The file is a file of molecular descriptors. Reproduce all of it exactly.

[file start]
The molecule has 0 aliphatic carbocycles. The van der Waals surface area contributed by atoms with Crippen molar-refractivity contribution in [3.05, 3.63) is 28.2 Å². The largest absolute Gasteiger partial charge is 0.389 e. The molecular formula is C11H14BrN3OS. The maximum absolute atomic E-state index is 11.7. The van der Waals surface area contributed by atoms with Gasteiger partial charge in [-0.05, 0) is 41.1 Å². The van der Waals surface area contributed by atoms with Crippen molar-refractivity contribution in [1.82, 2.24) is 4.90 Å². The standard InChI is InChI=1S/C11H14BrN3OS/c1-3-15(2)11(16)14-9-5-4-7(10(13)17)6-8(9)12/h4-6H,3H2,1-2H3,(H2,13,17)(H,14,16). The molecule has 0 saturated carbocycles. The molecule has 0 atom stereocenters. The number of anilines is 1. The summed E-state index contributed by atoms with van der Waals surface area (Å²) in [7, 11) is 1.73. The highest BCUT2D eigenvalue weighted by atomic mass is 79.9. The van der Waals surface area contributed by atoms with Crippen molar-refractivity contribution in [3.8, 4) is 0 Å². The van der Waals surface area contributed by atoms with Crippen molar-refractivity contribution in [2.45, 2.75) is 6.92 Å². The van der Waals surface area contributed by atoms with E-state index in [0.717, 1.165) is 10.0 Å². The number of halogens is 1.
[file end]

The molecule has 0 aliphatic carbocycles. The van der Waals surface area contributed by atoms with Crippen molar-refractivity contribution in [3.05, 3.63) is 28.2 Å². The largest absolute Gasteiger partial charge is 0.389 e. The molecular formula is C11H14BrN3OS. The maximum absolute atomic E-state index is 11.7. The van der Waals surface area contributed by atoms with Gasteiger partial charge in [-0.05, 0) is 41.1 Å². The van der Waals surface area contributed by atoms with Crippen molar-refractivity contribution in [1.82, 2.24) is 4.90 Å². The standard InChI is InChI=1S/C11H14BrN3OS/c1-3-15(2)11(16)14-9-5-4-7(10(13)17)6-8(9)12/h4-6H,3H2,1-2H3,(H2,13,17)(H,14,16). The molecule has 0 saturated carbocycles. The molecule has 0 atom stereocenters. The number of anilines is 1. The summed E-state index contributed by atoms with van der Waals surface area (Å²) in [7, 11) is 1.73. The highest BCUT2D eigenvalue weighted by atomic mass is 79.9. The van der Waals surface area contributed by atoms with Crippen molar-refractivity contribution in [3.8, 4) is 0 Å². The van der Waals surface area contributed by atoms with Crippen molar-refractivity contribution in [2.45, 2.75) is 6.92 Å². The van der Waals surface area contributed by atoms with E-state index in [0.717, 1.165) is 10.0 Å². The number of halogens is 1.